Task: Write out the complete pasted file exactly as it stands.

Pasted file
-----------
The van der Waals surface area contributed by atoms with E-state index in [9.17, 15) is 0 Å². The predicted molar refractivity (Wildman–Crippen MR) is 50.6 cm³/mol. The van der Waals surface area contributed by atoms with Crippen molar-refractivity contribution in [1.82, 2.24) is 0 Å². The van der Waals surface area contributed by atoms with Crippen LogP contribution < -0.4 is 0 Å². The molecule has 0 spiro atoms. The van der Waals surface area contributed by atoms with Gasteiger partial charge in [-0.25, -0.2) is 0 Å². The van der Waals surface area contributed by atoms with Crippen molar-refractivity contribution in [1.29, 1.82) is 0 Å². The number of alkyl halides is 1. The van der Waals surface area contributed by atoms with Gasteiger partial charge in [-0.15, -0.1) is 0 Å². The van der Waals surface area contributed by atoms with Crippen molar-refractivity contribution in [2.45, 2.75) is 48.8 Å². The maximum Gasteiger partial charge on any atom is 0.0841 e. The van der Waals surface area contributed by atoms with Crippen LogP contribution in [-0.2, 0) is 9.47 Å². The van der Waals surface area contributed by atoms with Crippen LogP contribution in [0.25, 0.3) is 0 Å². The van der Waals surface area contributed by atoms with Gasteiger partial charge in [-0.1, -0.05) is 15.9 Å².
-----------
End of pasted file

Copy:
The van der Waals surface area contributed by atoms with E-state index in [9.17, 15) is 0 Å². The predicted molar refractivity (Wildman–Crippen MR) is 50.6 cm³/mol. The van der Waals surface area contributed by atoms with Crippen molar-refractivity contribution in [1.82, 2.24) is 0 Å². The van der Waals surface area contributed by atoms with Crippen LogP contribution < -0.4 is 0 Å². The molecule has 0 spiro atoms. The van der Waals surface area contributed by atoms with Gasteiger partial charge in [-0.25, -0.2) is 0 Å². The van der Waals surface area contributed by atoms with Crippen molar-refractivity contribution in [1.29, 1.82) is 0 Å². The number of alkyl halides is 1. The van der Waals surface area contributed by atoms with Gasteiger partial charge in [-0.15, -0.1) is 0 Å². The van der Waals surface area contributed by atoms with Crippen molar-refractivity contribution in [2.45, 2.75) is 48.8 Å². The maximum Gasteiger partial charge on any atom is 0.0841 e. The van der Waals surface area contributed by atoms with Crippen LogP contribution in [-0.2, 0) is 9.47 Å². The van der Waals surface area contributed by atoms with Crippen LogP contribution in [0.25, 0.3) is 0 Å². The van der Waals surface area contributed by atoms with Gasteiger partial charge in [-0.1, -0.05) is 15.9 Å².